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Ways to Make Your Holidays a Little Healthier

On average, a traditional Thanksgiving or Christmas dinner can contain more than 2,000 calories. Why not plan our holiday meals to be a little healthier?

Nashville, Ark. – On average, a traditional Thanksgiving or Christmas dinner can contain more than 2,000 calories. For most people this amount of calories is over the maximum amount of calories that should be consumed in one day. In fact, cutting calories by as little as 500 calories in one week can help you lose a pound. No wonder the average person gains about 10 pounds during the holiday season. While the holidays only come around once a year, most of us probably won’t lose those extra pounds, we just add to the ones we already have. Why not plan our holiday meals to be a little healthier?

            When we are trying to plan our menu, many times we focus on what traditional foods we will serve, and how we will fix these foods. If you have a family member or guest who requires a special diet, you may be panicking, thinking that you cannot prepare your traditional foods. There are still many nutritional goodies in our traditional dinner that we should not overlook, and can be prepared for all our guests. Here is a list of the top holiday foods to include in your menu.

            Pumpkins – Pumpkins are low in calories, fat, and sodium and high in fiber. They are good sources of Vitamin A, Vitamin B, potassium, protein, and iron. Pumpkin is quite low in calories and is a healthy holiday food. Pumpkin pie, however, becomes a high-calorie food because it’s made with eggs, sugar, evaporated milk and baked in a high-fat pie crust.

            Cranberries – Cranberries are packed with Vitamin C and also provide a fair amount of dietary fiber and manganese. Cranberries also contain a type of antioxidant that can prevent the adhesion of bacteria to the urinary tract sometimes causing urinary tract infection.

            Sweet Potatoes – Sweet potatoes are a rich source of antioxidants such as Vitamin C and beta-carotene. Similar to the banana, it is also an excellent source of potassium. If you eat the skin, you will also reap the health benefits of fiber, making the sweet potato a healthy holiday food.

            Green Beans – Green beans are probably one of the healthiest holiday foods out there. They are an excellent source of vitamin C, vitamin K and manganese. They also contain a good amount of vitamin A, dietary fiber, potassium, folate, and iron. Green bean casserole is a traditional holiday dish that is high in calories due to the cream of mushroom soup, fried onions and milk. If you must have green bean casserole for your holiday meal, make it using fat-free cream of mushroom soup. No one will know unless you tell them.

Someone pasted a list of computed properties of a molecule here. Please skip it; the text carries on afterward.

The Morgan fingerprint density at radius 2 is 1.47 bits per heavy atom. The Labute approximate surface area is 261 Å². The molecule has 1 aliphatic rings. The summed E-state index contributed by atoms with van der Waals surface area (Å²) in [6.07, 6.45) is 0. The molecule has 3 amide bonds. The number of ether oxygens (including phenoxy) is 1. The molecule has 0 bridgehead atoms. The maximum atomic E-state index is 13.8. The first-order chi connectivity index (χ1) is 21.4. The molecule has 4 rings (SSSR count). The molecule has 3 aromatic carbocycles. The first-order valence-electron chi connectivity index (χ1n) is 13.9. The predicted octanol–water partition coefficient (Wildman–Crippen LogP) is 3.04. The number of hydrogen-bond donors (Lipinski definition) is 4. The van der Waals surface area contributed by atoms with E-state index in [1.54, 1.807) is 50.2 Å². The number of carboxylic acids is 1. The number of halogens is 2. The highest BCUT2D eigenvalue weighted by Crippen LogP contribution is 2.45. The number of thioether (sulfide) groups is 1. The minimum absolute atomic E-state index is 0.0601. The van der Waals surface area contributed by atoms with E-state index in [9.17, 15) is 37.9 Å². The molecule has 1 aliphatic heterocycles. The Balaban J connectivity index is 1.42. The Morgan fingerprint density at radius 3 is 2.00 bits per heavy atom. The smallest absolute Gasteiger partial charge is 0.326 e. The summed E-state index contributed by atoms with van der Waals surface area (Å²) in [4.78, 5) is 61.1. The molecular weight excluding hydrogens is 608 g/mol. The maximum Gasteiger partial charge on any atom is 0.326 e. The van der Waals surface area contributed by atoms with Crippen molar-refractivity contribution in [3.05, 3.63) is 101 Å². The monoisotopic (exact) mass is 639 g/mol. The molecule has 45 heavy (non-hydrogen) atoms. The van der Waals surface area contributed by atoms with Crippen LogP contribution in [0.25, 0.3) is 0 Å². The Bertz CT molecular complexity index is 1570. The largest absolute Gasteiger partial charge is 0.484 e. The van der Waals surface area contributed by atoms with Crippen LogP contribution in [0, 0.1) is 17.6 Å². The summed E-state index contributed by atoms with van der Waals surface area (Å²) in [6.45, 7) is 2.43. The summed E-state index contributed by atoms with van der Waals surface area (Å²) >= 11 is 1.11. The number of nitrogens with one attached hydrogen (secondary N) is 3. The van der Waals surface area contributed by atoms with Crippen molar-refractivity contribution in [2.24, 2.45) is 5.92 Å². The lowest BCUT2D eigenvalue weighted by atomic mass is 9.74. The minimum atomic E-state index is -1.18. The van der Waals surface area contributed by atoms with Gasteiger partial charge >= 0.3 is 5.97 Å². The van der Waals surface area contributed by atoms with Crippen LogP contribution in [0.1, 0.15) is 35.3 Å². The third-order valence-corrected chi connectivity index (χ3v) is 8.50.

TurkeyIn addition to being an excellent source of protein, turkey offers the least amount of fat per serving, among all other meats, if you pass on the skin. It is low in fat and is an inexpensive source of iron, zinc, phosphorus, potassium and B vitamins. A serving of turkey is a 2 to 3-ounce cooked portion, which is equivalent to a new deck of playing cards.

            It is possible to fix your favorite holiday foods and still enjoy them. Look at how they are prepared and decide if any lower fat or lower calorie changes can be made. If you would like a copy of a handout on how to make your Thanksgiving meal for eight healthier, complete with all your favorites, contact me at the Howard County Extension Service at 870-845-7517 or visit our office located on the second floor of the courthouse. Happy Thanksgiving!

Recipe of the Week

            Here is a healthier version of a traditional favorite, Pumpkin Pie. You will save about 100 calories per serving over the traditional version. The Apple Salad recipe is delicious and can be made healthier by substituting lower fat versions of the peanut butter, dairy cream, and mayonnaise. Use a sugar substitute and only use about 1/2 the nuts called for in the recipe.

Best Light Pumpkin Pie

16 pieces of ginger snap cookies

1 (16 oz.) can pumpkin

½ cup egg whites

1/3 cup sugar or sugar substitute

1 ½ cup evaporated skim milk

2 teaspoons pumpkin pie spice

            Preheat oven to 350 degrees. Grind ginger snaps in food processor or crush fine. Lightly spray a glass pie pan with cooking spray. Pat cookie crumbs into the bottom of the pan evenly.

            Mix the rest of the ingredients in a medium-sized bowl and pour into the crust. Bake until knife comes out clean from center, about 45 minutes. Refrigerate and slice in 8 wedges.

Apple Salad

8 apples, diced but not peeled

Juice from ½ lemon (optional)

½ cup chopped celery

½ cup raisins

2 cups walnuts

Dressing:

¼ cup peanut butter

¼ cup sour cream

¼ cup sugar

½ cup mayonnaise

            Mix salad ingredients together in a medium bowl. Set aside. Mix dressing ingredients together in a small bowl. Spoon over salad and toss to evenly distribute dressing.

By Jean Ince
County Extension Agent - Staff Chair
The Cooperative Extension Service
U of A System Division of Agriculture

Media Contact: Jean Ince
County Extension Agent - Staff Chair
U of A Division of Agriculture
Cooperative Extension Service
421 N. Main St, Nashville AR 71852
(870) 845-7517
jince@uaex.edu

 

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